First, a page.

We do not have complete certainty about what will be necessary so that future generations will be able to flourish fully, and what they need will certainly evolve, but that does not prevent us from presuming that they have the right to have the greatest possible number of options at their disposal and that they should not have to take on more responsibilities than is reasonable. It is all very well that we defend their right to make their own decisions, but we cannot forget that their free decision depends on the existence of certain social conditions and common goods the assurance of which depends on our current decisions (Raz, 1986: 250) . Many of our decisions when it comes to sustainability, taxation, risk mitigation, catastrophe prevention, protection of democratic institutions, the preservation of cultural treasures, the provision of goods and public services can be adopted reflexively with the objective of not restricting future options and minimizing future damages.

It is not so much a question of freeing future generations as the need to legitimize the way we inevitably shape the future. We need to configure what is to come in accordance with guidelines for justice that goes beyond our current interests. We cannot allow ourselves the comfort of using respect for future decisions as our only guideline for action, because certain decisions are required of us in order to afford coming generations any freedom of choice. The paradox of intergenerational respect could be formulated in this way: we must make certain decisions now so that they have the freedom to choose later on.

5. An Ecological Democracy

When the ecological question appears in our democracies’ political agendas, its first effect is the identification of a series of human duties when it comes to the natural world. The debates intensify to the point of constituting some rights of animals that humans should respect (Singer, 1975; Nussbaum & Sunstein, 2004; Donaldson & Kymlicka, 2011) . Without addressing this specific debate, I would like to add the perspective about the extent to which this issue modifies the very nature of democracy and questions the universality of our procedures of representation. In modernity, democracy is conceived as a collection of institutions that have allowed people to abandon the natural world. The entirety of modern politics has been an attempt to escape the “state of nature”, which is not a simple metaphor. At the point at which this contrast is overcome, once we begin to see ourselves as part of the natural world, to recover our own ecological nature, the question that inevitably presents itself is the ways in which democratic representation becomes receptive to the recognition of nature as a political subject. It is not a question of having animals vote or setting aside seats for them in parliament, but of having nature be represented in some way in our democracies. A truly inclusive democracy does not necessarily imply that the rights of animals are recognized or that animals are granted a place in our systems of representation; what it means is replacing the modern paradigm that sets natural brutality in contrast with civilization and culture, substituting a new understanding of our political systems as insertions into a natural environment that does not correspond with spatial limitations or with the logic of our electoral democracies.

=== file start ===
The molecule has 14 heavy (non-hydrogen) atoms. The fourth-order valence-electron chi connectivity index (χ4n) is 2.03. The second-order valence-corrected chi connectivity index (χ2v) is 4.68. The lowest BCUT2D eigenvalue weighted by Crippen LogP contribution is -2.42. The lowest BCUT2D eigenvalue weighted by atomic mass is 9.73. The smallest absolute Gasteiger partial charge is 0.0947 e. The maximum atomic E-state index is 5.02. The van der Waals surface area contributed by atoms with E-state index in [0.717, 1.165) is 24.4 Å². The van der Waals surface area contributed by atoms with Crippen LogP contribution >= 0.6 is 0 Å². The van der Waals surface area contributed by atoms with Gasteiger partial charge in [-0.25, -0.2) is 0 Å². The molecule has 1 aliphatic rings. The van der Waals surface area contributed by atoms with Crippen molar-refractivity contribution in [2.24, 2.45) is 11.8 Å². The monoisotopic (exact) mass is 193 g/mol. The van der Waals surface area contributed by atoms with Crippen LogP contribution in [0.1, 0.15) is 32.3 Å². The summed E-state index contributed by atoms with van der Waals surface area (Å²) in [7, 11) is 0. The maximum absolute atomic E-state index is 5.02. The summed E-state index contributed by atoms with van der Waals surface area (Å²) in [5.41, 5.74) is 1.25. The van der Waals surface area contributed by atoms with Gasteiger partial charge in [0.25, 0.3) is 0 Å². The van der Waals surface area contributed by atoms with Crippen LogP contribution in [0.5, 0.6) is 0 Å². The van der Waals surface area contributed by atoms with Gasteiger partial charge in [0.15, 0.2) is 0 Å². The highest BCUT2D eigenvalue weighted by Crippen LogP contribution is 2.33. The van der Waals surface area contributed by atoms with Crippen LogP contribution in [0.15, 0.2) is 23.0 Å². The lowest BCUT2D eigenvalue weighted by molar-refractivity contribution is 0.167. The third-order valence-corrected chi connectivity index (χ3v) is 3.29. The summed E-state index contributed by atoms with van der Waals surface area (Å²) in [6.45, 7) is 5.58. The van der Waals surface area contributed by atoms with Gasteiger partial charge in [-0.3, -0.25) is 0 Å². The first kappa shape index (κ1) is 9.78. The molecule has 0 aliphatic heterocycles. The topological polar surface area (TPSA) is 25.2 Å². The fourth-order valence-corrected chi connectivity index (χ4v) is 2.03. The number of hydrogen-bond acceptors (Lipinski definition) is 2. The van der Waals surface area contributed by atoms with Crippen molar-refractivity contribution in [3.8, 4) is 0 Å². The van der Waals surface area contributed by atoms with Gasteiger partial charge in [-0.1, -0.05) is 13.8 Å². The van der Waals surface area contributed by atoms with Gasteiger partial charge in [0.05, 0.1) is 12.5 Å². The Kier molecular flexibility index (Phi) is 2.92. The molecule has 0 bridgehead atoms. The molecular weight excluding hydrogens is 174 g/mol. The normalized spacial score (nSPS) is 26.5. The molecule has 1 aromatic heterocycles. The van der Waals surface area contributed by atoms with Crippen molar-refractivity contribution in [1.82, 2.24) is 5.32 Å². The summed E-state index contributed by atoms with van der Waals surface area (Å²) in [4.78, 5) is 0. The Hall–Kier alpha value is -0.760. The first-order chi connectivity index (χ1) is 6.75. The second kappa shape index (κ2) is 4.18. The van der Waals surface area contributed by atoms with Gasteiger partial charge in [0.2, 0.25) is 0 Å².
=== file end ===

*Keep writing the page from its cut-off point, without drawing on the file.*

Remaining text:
We are not only confronting a problem of how to manage certain public goods, but we are in the midst of a profound democratic deficit, a true exclusion. If nature has to be recognized, represented and included as a political subject, that means that contamination or the abusive exploitation of nature is not merely failures of our productive system; they also constitute a true democratic failure and reveal that our political systems, understood as completely distant from the natural environment, have established a sovereign subject that excludes other non-human subjects and nature itself, in other words, they are not fully democratic.

This perspective questions the sovereignty of voters recognized as such. If the objective is to integrate non-human groups into society, to undo the privilege of our species (Donaldson & Kymlicka, 2011) , then we must first question the privilege of voters recognized as such until now. The environmental question tacitly introduces new constituencies into the political agenda, thus problematizing the way representative democracies currently work. Environmental questions challenge the idea of an electoral democracy in various senses, fundamentally because they put in play goods and interests that transcend the national-electoral delimitation and because these issues cannot be adequately managed by the institutions arising from that electoral logic. Any deficit in ecological matters is, in the end, a democratic deficit and will force us to consider institutional alternatives. Politics must be less anthropocentric and more biocentric. We need to move from the paradigm of national culture to one of a cross-border nature.

1) Cross-border contamination